If you have ever felt out of control while driving your vehicle in wet road surface or through a large puddle, chances are you have experienced hydroplaning. Hydroplaning is when water separates your tyres from the ground underneath causing them to lose traction with the road. Your vehicle speed, tread depth, and water depth are some of the contributing factors.
What is Hydroplaning?
When your car tyre treads are unable to displace the water it encounters on wet road surfaces then the car starts skidding, this condition is known as hydroplaning. Hydroplaning is also known as aquaplaning. When driving on wet road surfaces, especially in monsoon, the tyre treads of the car pushes away the water and makes contact with the road surface. But when there is more water the pressure pushes the water under the tyres which makes a thin film between the road and the tyre. Owing to this the tyre loses contact with the road and the driver is unable to control the car causing the car to skid.
What Leads to Hydroplaning?
1. Increased Speed
Many factors trigger hydroplaning; the most common factor being over-speeding on wet roads. The treads of the front car tyres help in displacing the water that is encountered on wet roads. Increased speed of the car causes increased water buildup which the tyre may not be able to displace thus losing connection with the road surface. In this condition, the driver is unable to control the car and the car starts sliding.
2. Tread Depth and Design
The other crucial factor that leads to hydroplaning is tyre tread depth and its pattern. Tyre treads come directly in contact with the road surface. If the treads of the tyre are worn, then there are high chances of hydroplaning. The deeper the tyre treads better is the displacement of water from the road surface.
Tyres have different tread patterns; to avoid hydroplaning, select the tyres that have tread designs that can displace more water and have better resistance to hydroplaning.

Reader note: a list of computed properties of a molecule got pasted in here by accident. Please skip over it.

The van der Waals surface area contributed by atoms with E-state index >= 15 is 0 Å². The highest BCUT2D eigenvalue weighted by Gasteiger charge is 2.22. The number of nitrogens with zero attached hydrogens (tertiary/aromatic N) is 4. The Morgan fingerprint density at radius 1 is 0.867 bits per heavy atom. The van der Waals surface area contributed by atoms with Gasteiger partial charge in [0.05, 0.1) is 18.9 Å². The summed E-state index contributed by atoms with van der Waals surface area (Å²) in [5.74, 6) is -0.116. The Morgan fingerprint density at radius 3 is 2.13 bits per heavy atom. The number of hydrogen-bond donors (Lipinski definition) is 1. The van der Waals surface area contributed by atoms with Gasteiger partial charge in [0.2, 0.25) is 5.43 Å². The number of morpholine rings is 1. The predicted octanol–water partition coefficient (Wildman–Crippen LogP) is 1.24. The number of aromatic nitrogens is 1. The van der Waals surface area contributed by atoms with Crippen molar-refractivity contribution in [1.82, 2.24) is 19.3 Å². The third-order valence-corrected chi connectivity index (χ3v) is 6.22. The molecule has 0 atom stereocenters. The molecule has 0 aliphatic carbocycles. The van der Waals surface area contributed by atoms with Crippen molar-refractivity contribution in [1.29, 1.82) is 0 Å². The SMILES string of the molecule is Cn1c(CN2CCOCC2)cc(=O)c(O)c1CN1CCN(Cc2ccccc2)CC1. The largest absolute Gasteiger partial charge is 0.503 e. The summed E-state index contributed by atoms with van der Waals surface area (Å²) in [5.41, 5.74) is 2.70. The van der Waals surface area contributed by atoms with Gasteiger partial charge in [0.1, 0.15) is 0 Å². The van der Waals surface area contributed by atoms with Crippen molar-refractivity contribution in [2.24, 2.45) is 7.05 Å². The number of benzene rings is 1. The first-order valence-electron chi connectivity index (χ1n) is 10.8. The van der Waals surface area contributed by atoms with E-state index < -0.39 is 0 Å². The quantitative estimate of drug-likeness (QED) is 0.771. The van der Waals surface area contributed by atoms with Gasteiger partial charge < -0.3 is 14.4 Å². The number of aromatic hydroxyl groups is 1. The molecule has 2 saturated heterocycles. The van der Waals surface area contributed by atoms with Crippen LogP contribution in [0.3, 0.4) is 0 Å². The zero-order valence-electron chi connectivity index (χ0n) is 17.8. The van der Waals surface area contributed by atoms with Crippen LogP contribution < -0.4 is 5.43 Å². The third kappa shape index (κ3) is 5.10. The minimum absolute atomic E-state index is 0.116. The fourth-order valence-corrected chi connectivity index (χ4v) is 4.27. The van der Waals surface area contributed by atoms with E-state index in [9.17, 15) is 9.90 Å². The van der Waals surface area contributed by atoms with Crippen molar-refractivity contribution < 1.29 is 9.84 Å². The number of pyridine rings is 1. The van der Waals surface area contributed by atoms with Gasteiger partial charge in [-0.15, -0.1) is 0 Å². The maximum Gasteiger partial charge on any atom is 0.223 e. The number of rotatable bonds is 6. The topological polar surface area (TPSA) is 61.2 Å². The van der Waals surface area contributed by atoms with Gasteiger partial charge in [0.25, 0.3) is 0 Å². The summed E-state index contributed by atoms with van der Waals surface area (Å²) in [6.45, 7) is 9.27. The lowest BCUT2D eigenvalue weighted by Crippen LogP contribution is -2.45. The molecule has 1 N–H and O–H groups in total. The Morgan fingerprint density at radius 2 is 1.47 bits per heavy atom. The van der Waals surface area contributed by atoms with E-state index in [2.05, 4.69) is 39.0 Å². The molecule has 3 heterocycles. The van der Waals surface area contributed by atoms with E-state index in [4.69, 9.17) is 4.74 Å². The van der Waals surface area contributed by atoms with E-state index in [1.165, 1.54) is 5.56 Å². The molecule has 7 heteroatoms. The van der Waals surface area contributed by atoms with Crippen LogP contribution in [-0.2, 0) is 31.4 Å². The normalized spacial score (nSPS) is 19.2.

3. Water Depth and Road Conditions
There is a direct relationship between water depth and hydroplaning. If the water depth is more the chances of hydroplaning grow exponentially. In simple terms, the road conditions also contribute to the chances of hydroplaning.
How to Prevent Hydroplaning?
1. Reduce Speed
In most cases hydroplaning occurs due to increased speed. It is suggested that during the rainy season or while driving through wet road surfaces the speed of the car should be slow or under the speed limit. Trying to overtake other vehicles by abruptly increasing the speed causes you to lose traction and increases the likelihood of hydroplaning. Try to avoid sudden acceleration so that you do not lose control over your car.
2. Selection of Tyres
Be careful with tyre selection; seek professional advice while selecting tyres. High-quality tyres with proper tread patterns should be selected to prevent hydroplaning. If the tyre treads are below 1.6 mm then they should be replaced immediately. Worn or slick tyres are more prone to hydroplaning.
3. Do Regular Tyre Servicing
It is always recommended to do regular car tyre servicing; but, especially before monsoon, the two points that need to get checked in your checklist is wheel balancing and tyre rotation. The car tyres need to be rotated and balanced so that they are well-tuned to avoid hydroplaning. Furthermore, since tyre pressure is an important factor contributing to optimum grip; the importance of having your tyres properly inflated cannot be overstated.
4. Avoid Puddles
To drive on damaged roads requires extra effort and alertness especially in the monsoon. Water puddles, potholes, and less vision of the road are some of the obstructions that you encounter while driving in the wet season. Driving through large potholes or big water puddles cause your tyres to lose traction altogether and they are likely to hydroplane.
Hydroplaning is a condition that can never be predicted. It happens instantly thus drivers should be extra cautious while driving on wet roads.
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